Expecting Trouble: Surrogacy, Fetal Abuse, and New Reproductive Technologies

By Patricia Boling | Go to book overview

About the Contributors

Patricia Boling teaches political science and women's studies at Purdue University. She has recently completed a manuscript on feminist democratic theory and the transition from private to public, Privacy and the Politics of Intimate Life, and published articles on public-private distinctions, maternal thinking, and constitutional protections for privacy.

Lisa C. Bower teaches political science at Arizona State University. She is currently working on two book-length manuscripts, (Trans) Forming the Legal Field: Feminist Theories, Legal Feminisms and Law and Law, Culture and the Politics of 'Direct Address': Raced/Sexed Subjects as Agents of Cultural and Legal Transformation.

Deirdre Moira Condit teaches political science and women's studies at Virginia Commonwealth University. Her work explores the body in political theory, with specific interest in the pregnant body, the fetal form, and the sex/gender distinction through the lens of pregnancy.

Nancy Hartsock teaches political science at the University of Washington. She is the author of a number of works in feminist theory, including Money, Sex, and Power. She is currently working on a collection of her essays to be published as The Feminist Standpoint Revisited and Other Essays and a book-length critique of postmodernism in feminist theory.

Phillip E. Johnson is the Jefferson E. Peyser Professor of Law at the University of California, Berkeley. He has written law school casebooks in criminal law and criminal procedure, Darwin on Trial, a skeptical account of Darwinian evolution, and numerous scholarly articles on law, including several challenging orthodox theories in the areas of evolution and HIV/AIDS.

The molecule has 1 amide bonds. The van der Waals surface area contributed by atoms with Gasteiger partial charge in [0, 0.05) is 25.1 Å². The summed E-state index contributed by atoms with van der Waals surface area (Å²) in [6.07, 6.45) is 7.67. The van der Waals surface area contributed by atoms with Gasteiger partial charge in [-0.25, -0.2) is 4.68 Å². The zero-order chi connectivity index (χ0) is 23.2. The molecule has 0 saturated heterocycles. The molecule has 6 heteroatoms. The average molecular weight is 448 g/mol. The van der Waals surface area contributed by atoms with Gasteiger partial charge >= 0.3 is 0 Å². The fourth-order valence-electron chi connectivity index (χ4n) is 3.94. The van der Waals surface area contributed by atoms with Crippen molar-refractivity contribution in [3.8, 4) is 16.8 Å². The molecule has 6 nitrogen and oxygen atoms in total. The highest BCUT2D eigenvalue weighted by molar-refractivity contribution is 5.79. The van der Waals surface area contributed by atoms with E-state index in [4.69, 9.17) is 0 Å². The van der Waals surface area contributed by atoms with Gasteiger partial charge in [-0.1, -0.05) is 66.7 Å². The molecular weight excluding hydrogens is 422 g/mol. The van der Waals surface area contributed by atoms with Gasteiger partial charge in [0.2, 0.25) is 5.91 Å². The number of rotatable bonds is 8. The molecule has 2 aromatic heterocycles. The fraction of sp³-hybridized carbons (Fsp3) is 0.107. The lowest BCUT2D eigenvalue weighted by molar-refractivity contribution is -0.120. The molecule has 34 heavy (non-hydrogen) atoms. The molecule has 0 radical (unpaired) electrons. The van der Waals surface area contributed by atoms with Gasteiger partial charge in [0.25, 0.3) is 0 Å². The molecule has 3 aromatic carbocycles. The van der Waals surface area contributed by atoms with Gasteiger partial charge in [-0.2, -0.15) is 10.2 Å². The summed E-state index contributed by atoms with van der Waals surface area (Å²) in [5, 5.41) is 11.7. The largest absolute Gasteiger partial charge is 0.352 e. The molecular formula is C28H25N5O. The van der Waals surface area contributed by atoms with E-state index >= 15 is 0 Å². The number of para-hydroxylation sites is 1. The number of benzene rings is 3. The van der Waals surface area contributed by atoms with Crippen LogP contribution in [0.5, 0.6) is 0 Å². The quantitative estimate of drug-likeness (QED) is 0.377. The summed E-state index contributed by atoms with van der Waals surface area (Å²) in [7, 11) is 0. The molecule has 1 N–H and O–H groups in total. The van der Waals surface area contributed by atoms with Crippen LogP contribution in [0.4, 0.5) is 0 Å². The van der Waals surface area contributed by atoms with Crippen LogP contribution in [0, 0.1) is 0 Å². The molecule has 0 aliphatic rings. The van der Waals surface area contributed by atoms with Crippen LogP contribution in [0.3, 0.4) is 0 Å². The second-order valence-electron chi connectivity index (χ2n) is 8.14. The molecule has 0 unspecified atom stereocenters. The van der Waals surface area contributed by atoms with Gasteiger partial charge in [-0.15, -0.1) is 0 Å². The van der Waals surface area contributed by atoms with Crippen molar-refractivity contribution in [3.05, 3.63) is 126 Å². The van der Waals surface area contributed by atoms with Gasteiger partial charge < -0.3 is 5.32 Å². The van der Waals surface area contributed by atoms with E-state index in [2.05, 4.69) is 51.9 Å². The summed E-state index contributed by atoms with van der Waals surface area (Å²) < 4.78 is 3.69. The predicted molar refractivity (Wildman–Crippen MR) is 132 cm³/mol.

Uma Narayan was educated in India and the United States (B.A. from Bombay University, M.A. from Poona University, Ph.D. from Rutgers University, all in philosophy). She teaches philosophy at Vassar College, where her major areas of interest are philosophy of law, social and political philosophy, applied ethics, and feminist theory. She has published articles on a wide range of topics, including affirmative action, immigration laws, ethnic food and identity, punishment, and nonwestern legal frameworks.

Paul Peretz teaches political science at the California State University, Fullerton. His primary research interests lie in political economy. He has written numerous articles and the following books: The Political Economy of Inflation and The Politics of Economic PolicyMaking. He is currently working on a book about political economy for the University of Michigan Press.

Patricia Bayer Richard is dean of University College at Ohio University where she is also a professor of political science. She has written extensively on reproductive rights issues and

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Expecting Trouble: Surrogacy, Fetal Abuse, and New Reproductive Technologies
Table of contents

Table of contents

  • Title Page iii
  • Contents v
  • Foreword vii
  • 1 - Introduction 1
  • Notes 7
  • 2 - The Tailor-Made Child: Implications for Women and the State 9
  • Notes 19
  • References 21
  • 3 - Fetal Personhood: Political Identity Under Construction 25
  • Notes 44
  • References 51
  • 4 - Fetal Endangerment Versus Fetal Welfare: Discretion of Prosecutors in Determining Criminal Liability 55
  • Notes 75
  • References 79
  • 5 - A Gender Analysis of Policy Formation: the Case of Fetal Abuse 85
  • Notes 103
  • References 104
  • 6 - Punishment, Treatment, Empowerment: Three Approaches to Policy for Pregnant Addicts 109
  • Notes 126
  • References 131
  • 7 - The Aclu Philosophy and the Right to Abuse the Unborn 135
  • Notes 140
  • 8 - The Trope of the Dark Continent in the Fetal Harm Debates: "Africanism" and the Right to Choice' 142
  • Notes 152
  • 9 - "Surrogate Mothering" and Women's Freedom: a Critique of Contracts for Human Reproduction 156
  • Notes 171
  • References 174
  • 10 - The "Gift" of a Child: Commercial Surrogacy, Gift Surrogacy, and Motherhood 177
  • Notes 196
  • References 200
  • About the Contributors 203
  • About the Book 205
  • Index 207
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